Riccardo Muti, Chicago Symphony Orchestra
Bernard Rands: Danza Petrificada
Strauss: Tod und Verklärung, op. 24
Shostakovich: Symphony No. 5, op. 47
So there were a couple of dodgy woodwind entries and the concertmaster’s intonation was a fraction off in the second movement solo of Shostakovich 5. These were the only lapses in the most technically flawless, risk-free and over-refined playing I’ve heard since, I don’t know, my last CSO concert. The closest we came to self-expression was two notes of crazy bassoon vibrato, straight out of Shostakovich’s Jazz Suites, on an entry, again, in the Allegretto of the Fifth. The Chicagoans returned to the Musikverein last night with a programme of Hindemith and Prokofiev, but the thought of enduring more music polished into oblivion was too much.
The programme opened with a commission from the orchestra’s 2010-11 season, Danza Petrificada by Bernard Rands. The native Brit has taken his adopted country to heart: this was a well-crafted piece of postmodern musical Americana more suggestive of Copland than the Mexican folk music claimed to have inspired it. The coda was the most promising part of the piece and yet ended abruptly, aborting a new theme that had only just been introduced. As this had been flagrantly signposted from the start, I felt short-changed some thematic development and am moved to note that Haydn would pull a cutesy little stunt like this only after he actually said something. Muti took a holiday to learn this work and I got the sense that he over-studied it; in the hands of an MTT it would have been slick and glib. More Catch-22s yet to come with the Shostakovich.
You could have heard a pin drop in the spotlessly clean opening to Tod und Verklärung. There were some carefully blended brass entries towards the end. Tempi were well-considered. And there I run out of nice things to say about a performance unrecognisable as Strauss, his rich tonal palette reduced to a uniform beige. Textures were opaque and with no phrasing to speak of, inner voices got lost.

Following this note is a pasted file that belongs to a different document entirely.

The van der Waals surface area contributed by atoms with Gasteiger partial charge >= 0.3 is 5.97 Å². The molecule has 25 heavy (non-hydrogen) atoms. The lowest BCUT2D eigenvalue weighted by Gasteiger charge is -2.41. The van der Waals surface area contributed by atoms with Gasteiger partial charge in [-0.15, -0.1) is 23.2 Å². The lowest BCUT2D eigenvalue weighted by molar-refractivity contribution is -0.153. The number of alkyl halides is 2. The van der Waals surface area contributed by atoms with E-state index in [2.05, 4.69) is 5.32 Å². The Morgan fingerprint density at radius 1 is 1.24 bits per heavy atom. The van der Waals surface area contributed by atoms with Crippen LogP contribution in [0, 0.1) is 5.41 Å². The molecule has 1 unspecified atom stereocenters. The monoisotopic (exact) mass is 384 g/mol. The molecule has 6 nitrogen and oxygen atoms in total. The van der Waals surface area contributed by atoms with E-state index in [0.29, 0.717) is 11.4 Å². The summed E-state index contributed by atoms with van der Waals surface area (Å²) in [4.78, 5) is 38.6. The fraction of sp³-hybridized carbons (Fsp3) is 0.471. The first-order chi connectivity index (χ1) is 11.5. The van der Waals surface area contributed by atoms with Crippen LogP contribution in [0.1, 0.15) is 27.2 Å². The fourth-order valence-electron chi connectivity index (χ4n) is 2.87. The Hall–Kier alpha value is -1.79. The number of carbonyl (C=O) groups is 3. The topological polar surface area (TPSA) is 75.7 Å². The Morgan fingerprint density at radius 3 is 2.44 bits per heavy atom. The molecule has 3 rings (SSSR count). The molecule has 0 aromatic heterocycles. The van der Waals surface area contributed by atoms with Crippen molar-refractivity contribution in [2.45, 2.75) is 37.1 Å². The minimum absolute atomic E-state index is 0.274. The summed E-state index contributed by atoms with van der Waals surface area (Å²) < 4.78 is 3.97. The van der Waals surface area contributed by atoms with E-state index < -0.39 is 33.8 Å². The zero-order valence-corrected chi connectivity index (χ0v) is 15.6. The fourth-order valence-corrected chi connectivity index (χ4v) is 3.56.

Shostakovich 5 came off a little more successfully: there was that ‘think different’ bassoon moment, and Muti’s tempi in the finale imparted a great deal of sense lacking from most performances. Apropos this problematic movement, I remember an undergraduate lecture on Shostakovich 5 given by a Russian music scholar who shall remain nameless. We began with a video of Lenny’s breakneck finale – as shamefully tacky as his coda to Mahler 2 – juxtaposed against some turgid Soviet account, and followed by the raising of hands to indicate our preference; an exercise as stupid then as it would be now, the scary thing being it actually does still go on now. One option was intended to show up naive subscribers to discredited theories of dissidence, the other to suss who had read their Taruskin. The irony of this being a horribly Stalinist false dichotomy is almost too painful but it can only described as such, so dogmatically held was the position, ten times worse than nothing between these two extremes being deemed worthy of discussion, that dizzily fast and soporifically plodding were not extremes at all. It was this idiocy that Muti sensibly demolished, stealthily executing a modest acceleration planned well in advance of the D major coda and yet not imposed as early as the harp, snare drum and timpani transition from the delicate woodwind solos of the central section, a common pitfall. This avoided all the usual awkward gear shifts that make the normative extremes sound so contrived. Just a pity that the overbearing micromanagement which went into it led to such musically inhibited playing.
I haven’t written much about the other movements of the Shostakovich, and the less said about the mechanical routine here the better really. I even found myself longing for some of the Wiener Philharmoniker’s Schlamperei, so what better affirmation of the truism about a sterile performance being worse than a bad one.